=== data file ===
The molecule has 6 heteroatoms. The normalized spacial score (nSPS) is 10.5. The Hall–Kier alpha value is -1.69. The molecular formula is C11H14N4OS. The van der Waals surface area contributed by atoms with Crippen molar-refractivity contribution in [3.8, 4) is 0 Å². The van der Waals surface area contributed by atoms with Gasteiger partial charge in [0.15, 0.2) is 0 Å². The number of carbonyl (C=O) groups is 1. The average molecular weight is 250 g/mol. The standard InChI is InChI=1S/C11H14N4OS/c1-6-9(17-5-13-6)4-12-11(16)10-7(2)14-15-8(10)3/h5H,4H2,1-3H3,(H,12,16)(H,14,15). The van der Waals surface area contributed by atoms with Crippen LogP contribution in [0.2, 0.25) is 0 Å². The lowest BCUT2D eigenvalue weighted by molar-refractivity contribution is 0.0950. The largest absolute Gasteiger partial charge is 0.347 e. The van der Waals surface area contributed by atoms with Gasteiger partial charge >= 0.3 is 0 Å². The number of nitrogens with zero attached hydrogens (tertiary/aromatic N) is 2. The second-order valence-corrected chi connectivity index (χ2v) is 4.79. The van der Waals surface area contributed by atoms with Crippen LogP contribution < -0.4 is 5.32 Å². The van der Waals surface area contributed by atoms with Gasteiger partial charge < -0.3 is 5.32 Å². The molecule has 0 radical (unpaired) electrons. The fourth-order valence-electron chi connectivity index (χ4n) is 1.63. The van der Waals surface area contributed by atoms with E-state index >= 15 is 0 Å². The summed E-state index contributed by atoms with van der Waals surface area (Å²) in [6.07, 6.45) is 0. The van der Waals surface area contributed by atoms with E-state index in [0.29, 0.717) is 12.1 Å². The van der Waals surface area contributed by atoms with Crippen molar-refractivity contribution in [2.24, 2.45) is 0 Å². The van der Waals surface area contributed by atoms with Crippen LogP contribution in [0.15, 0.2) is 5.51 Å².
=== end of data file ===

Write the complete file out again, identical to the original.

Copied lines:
The molecule has 6 heteroatoms. The normalized spacial score (nSPS) is 10.5. The Hall–Kier alpha value is -1.69. The molecular formula is C11H14N4OS. The van der Waals surface area contributed by atoms with Crippen molar-refractivity contribution in [3.8, 4) is 0 Å². The van der Waals surface area contributed by atoms with Gasteiger partial charge in [0.15, 0.2) is 0 Å². The number of carbonyl (C=O) groups is 1. The average molecular weight is 250 g/mol. The standard InChI is InChI=1S/C11H14N4OS/c1-6-9(17-5-13-6)4-12-11(16)10-7(2)14-15-8(10)3/h5H,4H2,1-3H3,(H,12,16)(H,14,15). The van der Waals surface area contributed by atoms with Crippen LogP contribution in [0.2, 0.25) is 0 Å². The lowest BCUT2D eigenvalue weighted by molar-refractivity contribution is 0.0950. The largest absolute Gasteiger partial charge is 0.347 e. The van der Waals surface area contributed by atoms with Gasteiger partial charge >= 0.3 is 0 Å². The number of nitrogens with zero attached hydrogens (tertiary/aromatic N) is 2. The second-order valence-corrected chi connectivity index (χ2v) is 4.79. The van der Waals surface area contributed by atoms with Crippen LogP contribution < -0.4 is 5.32 Å². The van der Waals surface area contributed by atoms with Gasteiger partial charge < -0.3 is 5.32 Å². The molecule has 0 radical (unpaired) electrons. The fourth-order valence-electron chi connectivity index (χ4n) is 1.63. The van der Waals surface area contributed by atoms with E-state index >= 15 is 0 Å². The summed E-state index contributed by atoms with van der Waals surface area (Å²) in [6.07, 6.45) is 0. The van der Waals surface area contributed by atoms with E-state index in [0.29, 0.717) is 12.1 Å². The van der Waals surface area contributed by atoms with Crippen molar-refractivity contribution in [2.24, 2.45) is 0 Å². The van der Waals surface area contributed by atoms with Crippen LogP contribution in [0.15, 0.2) is 5.51 Å².